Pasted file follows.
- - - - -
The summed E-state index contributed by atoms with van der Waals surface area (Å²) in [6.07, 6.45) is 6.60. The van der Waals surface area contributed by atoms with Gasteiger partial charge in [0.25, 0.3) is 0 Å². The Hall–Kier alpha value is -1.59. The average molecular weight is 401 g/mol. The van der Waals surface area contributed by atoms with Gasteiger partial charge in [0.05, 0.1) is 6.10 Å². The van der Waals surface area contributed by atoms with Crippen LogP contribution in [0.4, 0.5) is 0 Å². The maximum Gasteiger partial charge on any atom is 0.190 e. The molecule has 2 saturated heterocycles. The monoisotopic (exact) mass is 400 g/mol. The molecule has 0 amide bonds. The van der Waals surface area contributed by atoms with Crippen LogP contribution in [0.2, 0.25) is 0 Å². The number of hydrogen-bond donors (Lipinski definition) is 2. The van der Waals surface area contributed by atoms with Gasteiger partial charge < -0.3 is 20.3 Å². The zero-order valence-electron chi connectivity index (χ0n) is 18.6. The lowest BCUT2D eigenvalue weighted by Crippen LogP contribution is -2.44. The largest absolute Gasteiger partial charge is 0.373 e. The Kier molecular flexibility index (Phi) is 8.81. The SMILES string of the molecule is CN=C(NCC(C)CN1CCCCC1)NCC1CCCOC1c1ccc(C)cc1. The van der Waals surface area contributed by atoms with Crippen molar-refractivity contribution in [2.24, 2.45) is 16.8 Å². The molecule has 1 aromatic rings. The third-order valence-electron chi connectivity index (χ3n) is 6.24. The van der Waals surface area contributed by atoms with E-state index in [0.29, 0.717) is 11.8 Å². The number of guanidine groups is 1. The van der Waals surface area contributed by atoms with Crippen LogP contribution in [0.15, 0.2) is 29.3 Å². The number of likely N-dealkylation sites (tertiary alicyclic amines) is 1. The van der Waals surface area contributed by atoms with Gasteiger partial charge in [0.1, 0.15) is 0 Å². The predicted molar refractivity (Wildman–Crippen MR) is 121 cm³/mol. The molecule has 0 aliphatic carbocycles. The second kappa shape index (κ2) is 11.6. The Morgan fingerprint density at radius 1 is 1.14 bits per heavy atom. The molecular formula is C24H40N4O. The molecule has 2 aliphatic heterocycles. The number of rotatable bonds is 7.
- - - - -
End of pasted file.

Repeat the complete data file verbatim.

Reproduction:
The summed E-state index contributed by atoms with van der Waals surface area (Å²) in [6.07, 6.45) is 6.60. The van der Waals surface area contributed by atoms with Gasteiger partial charge in [0.25, 0.3) is 0 Å². The Hall–Kier alpha value is -1.59. The average molecular weight is 401 g/mol. The van der Waals surface area contributed by atoms with Gasteiger partial charge in [0.05, 0.1) is 6.10 Å². The van der Waals surface area contributed by atoms with Crippen LogP contribution in [0.4, 0.5) is 0 Å². The maximum Gasteiger partial charge on any atom is 0.190 e. The molecule has 2 saturated heterocycles. The monoisotopic (exact) mass is 400 g/mol. The molecule has 0 amide bonds. The van der Waals surface area contributed by atoms with Crippen LogP contribution in [0.2, 0.25) is 0 Å². The number of hydrogen-bond donors (Lipinski definition) is 2. The van der Waals surface area contributed by atoms with Gasteiger partial charge < -0.3 is 20.3 Å². The zero-order valence-electron chi connectivity index (χ0n) is 18.6. The lowest BCUT2D eigenvalue weighted by Crippen LogP contribution is -2.44. The largest absolute Gasteiger partial charge is 0.373 e. The Kier molecular flexibility index (Phi) is 8.81. The SMILES string of the molecule is CN=C(NCC(C)CN1CCCCC1)NCC1CCCOC1c1ccc(C)cc1. The van der Waals surface area contributed by atoms with Crippen molar-refractivity contribution in [2.24, 2.45) is 16.8 Å². The molecule has 1 aromatic rings. The third-order valence-electron chi connectivity index (χ3n) is 6.24. The van der Waals surface area contributed by atoms with E-state index in [0.29, 0.717) is 11.8 Å². The number of guanidine groups is 1. The van der Waals surface area contributed by atoms with Crippen LogP contribution in [0.15, 0.2) is 29.3 Å². The number of likely N-dealkylation sites (tertiary alicyclic amines) is 1. The van der Waals surface area contributed by atoms with Gasteiger partial charge in [0.1, 0.15) is 0 Å². The predicted molar refractivity (Wildman–Crippen MR) is 121 cm³/mol. The molecule has 0 aliphatic carbocycles. The second kappa shape index (κ2) is 11.6. The Morgan fingerprint density at radius 1 is 1.14 bits per heavy atom. The molecular formula is C24H40N4O. The molecule has 2 aliphatic heterocycles. The number of rotatable bonds is 7.